We paused, but the yarden didn’t!

A few days weeks back, I wrote about taking a mindful pause on the homestead so that we could create a more ecologically-informed habitat here at Pokeberry Pines. Well, the yarden didn’t take that break with us, and our gardens seem to have woken up, started producing food and flowers in abundance, and are showing us all kinds of very cool species interactions, too. It has been fascinating to be a part of this transformation and to watch the plants and animals figure out how to take advantage of each other or protect themselves in this dance of survival.

Our tomato plants are now loaded with fruits. I estimate we’ll be harvesting 300+ cherry tomatoes off of three tall and stately plants and probably 50 or more regular tomatoes off of just two other plants. The most amazing thing is I haven’t seen one – not one – tomato hornworm. Last year at my dad’s house, the tomato hornworms were thick as thieves (though the parasitic wasps did a fine job of controlling them). Here, I think the nesting birds of Pokeberry Pines are taking care of the caterpillars by feeding them to their young’uns! Hooray for species interactions!

Tomato hornworm infected with parasitic wasp larvae last year….none here this year.
The sweet potatoes are filling out one of the garden beds nicely!
And bees of all kinds are pollinating our squashes and cucumbers…

The pollinator garden is growing well, too. The native plants we planted are growing and some are flowering, inviting many insects to come feast on their offerings. Every morning I take a walk around the yarden, pausing to examine each plant closely, looking for signs of health or disease, growth or stunting, and for any critter that has chosen to interact with each plant. The critters are as varied as the plants and fun to watch as they sip nectar, collect pollen, wait for prey, or build a home. Each has a role to fulfill, is adding to the diversity and sustainability of our homestead in a beautiful way, and provides both entertainment and wisdom for us as we settle here.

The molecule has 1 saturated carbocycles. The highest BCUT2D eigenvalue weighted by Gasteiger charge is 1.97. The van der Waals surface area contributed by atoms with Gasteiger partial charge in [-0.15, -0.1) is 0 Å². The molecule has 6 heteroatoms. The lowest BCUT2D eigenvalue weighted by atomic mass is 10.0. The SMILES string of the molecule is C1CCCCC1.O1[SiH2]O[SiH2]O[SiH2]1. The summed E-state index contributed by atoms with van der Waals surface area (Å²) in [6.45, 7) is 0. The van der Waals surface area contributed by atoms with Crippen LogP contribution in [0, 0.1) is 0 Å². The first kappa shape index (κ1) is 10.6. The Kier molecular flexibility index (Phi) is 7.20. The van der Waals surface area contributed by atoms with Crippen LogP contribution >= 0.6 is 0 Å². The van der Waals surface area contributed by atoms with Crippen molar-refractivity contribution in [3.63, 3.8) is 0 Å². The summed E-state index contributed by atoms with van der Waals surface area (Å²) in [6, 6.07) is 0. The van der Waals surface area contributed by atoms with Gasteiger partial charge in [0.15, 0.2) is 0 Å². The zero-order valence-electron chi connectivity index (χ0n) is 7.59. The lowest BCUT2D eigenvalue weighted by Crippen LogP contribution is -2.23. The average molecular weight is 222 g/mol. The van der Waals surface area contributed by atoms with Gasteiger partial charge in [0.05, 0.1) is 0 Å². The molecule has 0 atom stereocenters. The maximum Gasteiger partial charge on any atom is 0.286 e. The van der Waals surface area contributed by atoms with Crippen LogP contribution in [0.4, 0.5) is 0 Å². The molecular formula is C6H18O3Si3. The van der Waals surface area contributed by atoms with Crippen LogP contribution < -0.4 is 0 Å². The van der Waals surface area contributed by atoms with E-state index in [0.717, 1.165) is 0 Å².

Weevils and beetles on black-eyed susan flower
Leaf hoppers on Echinacea
A favorite – green lynx spider on black-eyed susan flower bud – the perfect ambush predator!
A wolf spider molt hanging from an Echinacea leaf
Native bee on the bee balm
Just OUTSIDE the deer fence, a sure sign that the deer are here.
Katydid nymph on an daisy leaf

Some days its hard to believe how chaotic the human world is at this time. But, it makes us appreciate the sanctuary of our gardens and our woods and all the living beings that share it with us each day. May your days be filled with plants and critters that teach you lessons and lift your spirit.


    • You wouldn’t believe it! I barely do. It’s crazy how much things have taken off. I stole that term “yarden” from my favorite local plant teacher/mentor, Kim Calhoun (also known as @plantykim on Instagram). She is the best.

  1. I miss wandering through your back ‘yarden’ dearest neighbor of mine. Looking forward to when we can safely travel again and visiting the
    ‘yardeners!’at Pokeberry Pines. Love and miss you both💞

  2. Love your “yarden” pictures and of course your story to bring it to life! Love the term “yarden”!

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